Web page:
Friday Focus 03/16/12: Wide Slides
Slideshows are a staple in websites but the possibilities for them never end. This week’s Friday Focus features designs that revolve around its full-width sliders, making for an engaging conversation with the audience.
Designs of the Week
Get solid WordPress themes, plugins, and web design training from iThemes.
Several interesting things going on here: first there’s a decidedly dimly-lit feel to the slides and only portions of the image are highlighted, and even those areas aren’t completely bright. There’s also a mix of rainbow gradients, texture, and guilloché going on. The same whimsical look carries on below in the way the icons and illustrations have glows and reflections on them, all while sliding in as you scroll past.
It’s quite convenient, although a little unusual behavior, that the controls for the sliders follow the mouse cursor. Since the photographs cover the whole screen, though, it makes sense. For a site like this it’s really the images that do the talking, and it’s a good idea that there are different sets of pictures on each page. The text in the inner pages disappears once you click right or left, and you have to select it from the left side menu to read it again. It’s quite disappointing though that the blog is offsite and nowhere as immersive.
Cute idea to use an animated version of the barber’s pole/barber shop lamp as the loading gif. I also noticed that although there’s content below it, the slider area makes it a point to fill the whole browser screen first (although it doesn’t adjust if you resize or go fullscreen). I also like how the navigation tabs below the slides, also occupying the full width of the browser, are designed. Most of the inner pages have their own sets of slideshows as well (including video).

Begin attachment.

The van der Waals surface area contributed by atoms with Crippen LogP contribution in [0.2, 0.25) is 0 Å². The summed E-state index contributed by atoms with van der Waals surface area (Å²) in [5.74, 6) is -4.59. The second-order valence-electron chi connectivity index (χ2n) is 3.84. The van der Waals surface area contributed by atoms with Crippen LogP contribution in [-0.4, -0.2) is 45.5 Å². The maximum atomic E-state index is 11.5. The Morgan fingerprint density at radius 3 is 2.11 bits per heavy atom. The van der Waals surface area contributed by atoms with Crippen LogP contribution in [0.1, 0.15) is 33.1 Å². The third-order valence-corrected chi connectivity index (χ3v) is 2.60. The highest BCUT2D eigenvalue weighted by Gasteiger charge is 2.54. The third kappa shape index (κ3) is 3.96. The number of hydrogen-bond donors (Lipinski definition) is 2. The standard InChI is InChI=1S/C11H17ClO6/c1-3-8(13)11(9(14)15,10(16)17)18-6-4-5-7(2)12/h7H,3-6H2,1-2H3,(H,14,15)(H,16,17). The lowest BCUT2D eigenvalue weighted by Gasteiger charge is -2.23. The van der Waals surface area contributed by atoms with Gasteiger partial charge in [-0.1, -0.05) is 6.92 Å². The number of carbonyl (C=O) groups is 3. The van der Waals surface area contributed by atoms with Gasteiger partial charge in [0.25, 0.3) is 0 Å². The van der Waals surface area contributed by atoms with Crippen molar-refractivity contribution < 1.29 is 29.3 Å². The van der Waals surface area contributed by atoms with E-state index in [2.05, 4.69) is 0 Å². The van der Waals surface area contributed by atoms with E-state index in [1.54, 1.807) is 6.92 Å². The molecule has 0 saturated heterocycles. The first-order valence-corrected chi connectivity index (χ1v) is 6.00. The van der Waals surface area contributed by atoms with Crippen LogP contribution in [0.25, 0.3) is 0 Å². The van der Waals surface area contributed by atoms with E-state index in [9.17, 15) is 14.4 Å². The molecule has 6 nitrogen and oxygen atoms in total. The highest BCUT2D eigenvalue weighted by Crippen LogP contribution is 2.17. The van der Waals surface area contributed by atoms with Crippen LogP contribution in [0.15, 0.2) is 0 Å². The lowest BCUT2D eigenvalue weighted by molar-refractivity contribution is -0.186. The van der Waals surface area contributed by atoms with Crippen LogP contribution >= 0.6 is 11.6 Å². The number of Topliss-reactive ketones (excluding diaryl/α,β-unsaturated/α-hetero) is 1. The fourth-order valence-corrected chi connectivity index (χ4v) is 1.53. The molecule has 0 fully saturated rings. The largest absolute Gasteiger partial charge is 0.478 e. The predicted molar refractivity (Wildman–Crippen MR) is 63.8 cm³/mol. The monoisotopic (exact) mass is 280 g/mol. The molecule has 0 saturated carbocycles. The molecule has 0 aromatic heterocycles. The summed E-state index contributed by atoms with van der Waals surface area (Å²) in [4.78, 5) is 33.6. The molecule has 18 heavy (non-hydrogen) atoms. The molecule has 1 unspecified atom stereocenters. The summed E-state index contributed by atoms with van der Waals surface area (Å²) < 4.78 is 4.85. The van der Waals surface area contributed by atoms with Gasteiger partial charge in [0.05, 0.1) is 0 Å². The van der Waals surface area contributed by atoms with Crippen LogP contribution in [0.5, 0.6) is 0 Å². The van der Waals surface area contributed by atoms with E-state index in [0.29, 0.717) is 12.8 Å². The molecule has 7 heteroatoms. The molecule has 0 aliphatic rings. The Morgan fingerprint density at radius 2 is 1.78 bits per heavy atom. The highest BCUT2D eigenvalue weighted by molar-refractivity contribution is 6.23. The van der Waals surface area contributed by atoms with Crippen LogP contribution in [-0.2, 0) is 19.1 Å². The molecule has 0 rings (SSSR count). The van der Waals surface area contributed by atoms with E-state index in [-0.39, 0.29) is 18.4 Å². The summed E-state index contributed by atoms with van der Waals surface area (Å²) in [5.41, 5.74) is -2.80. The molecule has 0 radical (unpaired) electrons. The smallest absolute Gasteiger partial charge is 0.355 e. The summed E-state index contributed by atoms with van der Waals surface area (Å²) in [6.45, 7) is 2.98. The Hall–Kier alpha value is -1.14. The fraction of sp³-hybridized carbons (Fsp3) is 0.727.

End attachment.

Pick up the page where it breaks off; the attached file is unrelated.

Ready to go out and design your next website? Try building with the Catalyst Framework.
Social Media Weekly
Design, User Experience – Style Tiles
“Style Tiles are similar to the paint chips and fabric swatches an interior designer gets approval on before designing a room. An interior designer doesn’t design three different rooms for a client at the first kick-off meeting, so why do Web designers design three different webpage mockups?”
CSS – Negative Proximity
“There’s a subtle aspect of CSS descendant selectors that most people won’t have noticed because it rarely comes up: selectors have no notion of element proximity.”
Semantics, Optimization – About HTML semantics and front-end architecture
“A collection of thoughts, experiences, ideas that I like, and ideas that I have been experimenting with over the last year. It covers HTML semantics, components and approaches to front-end architecture, class naming patterns, and HTTP compression.”
CSS – Why You Should Use Inline-Block when Positioning Elements
Inline-block isn’t a magic fix, but as long as you are aware of its quirks, you can work around them.”
User Experience, Responsive Web Design – A Simple Device Diagram for Responsive Design Planning
“There are an ever-increasing number of devices with different screen resolutions to take into account with a responsive design, so we put together a simple but handy diagram that lists the most common device widths as of the present, along with overlays for potential device width ranges.”
Pagelines lets you build WordPress websites and it’s as easy as drag and drop, go check it out!